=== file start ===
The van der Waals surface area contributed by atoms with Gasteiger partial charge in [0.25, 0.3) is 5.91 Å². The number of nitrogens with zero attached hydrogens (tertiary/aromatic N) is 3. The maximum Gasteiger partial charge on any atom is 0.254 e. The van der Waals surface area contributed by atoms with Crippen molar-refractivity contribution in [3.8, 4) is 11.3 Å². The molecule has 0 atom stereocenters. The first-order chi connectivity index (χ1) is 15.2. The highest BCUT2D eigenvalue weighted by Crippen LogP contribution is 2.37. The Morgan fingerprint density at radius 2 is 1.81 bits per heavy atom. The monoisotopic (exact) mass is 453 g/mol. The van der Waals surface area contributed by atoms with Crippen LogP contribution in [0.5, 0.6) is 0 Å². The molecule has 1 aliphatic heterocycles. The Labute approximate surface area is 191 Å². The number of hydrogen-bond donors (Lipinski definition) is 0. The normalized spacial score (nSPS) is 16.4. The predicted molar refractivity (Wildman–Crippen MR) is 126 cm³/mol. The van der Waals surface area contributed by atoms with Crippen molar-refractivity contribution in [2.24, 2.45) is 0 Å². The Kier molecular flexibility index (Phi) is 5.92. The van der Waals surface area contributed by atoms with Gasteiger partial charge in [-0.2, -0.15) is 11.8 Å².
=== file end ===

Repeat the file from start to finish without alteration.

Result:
The van der Waals surface area contributed by atoms with Gasteiger partial charge in [0.25, 0.3) is 5.91 Å². The number of nitrogens with zero attached hydrogens (tertiary/aromatic N) is 3. The maximum Gasteiger partial charge on any atom is 0.254 e. The van der Waals surface area contributed by atoms with Crippen molar-refractivity contribution in [3.8, 4) is 11.3 Å². The molecule has 0 atom stereocenters. The first-order chi connectivity index (χ1) is 15.2. The highest BCUT2D eigenvalue weighted by Crippen LogP contribution is 2.37. The Morgan fingerprint density at radius 2 is 1.81 bits per heavy atom. The monoisotopic (exact) mass is 453 g/mol. The van der Waals surface area contributed by atoms with Crippen LogP contribution in [0.5, 0.6) is 0 Å². The molecule has 1 aliphatic heterocycles. The Labute approximate surface area is 191 Å². The number of hydrogen-bond donors (Lipinski definition) is 0. The normalized spacial score (nSPS) is 16.4. The predicted molar refractivity (Wildman–Crippen MR) is 126 cm³/mol. The van der Waals surface area contributed by atoms with Crippen molar-refractivity contribution in [2.24, 2.45) is 0 Å². The Kier molecular flexibility index (Phi) is 5.92. The van der Waals surface area contributed by atoms with Gasteiger partial charge in [-0.2, -0.15) is 11.8 Å².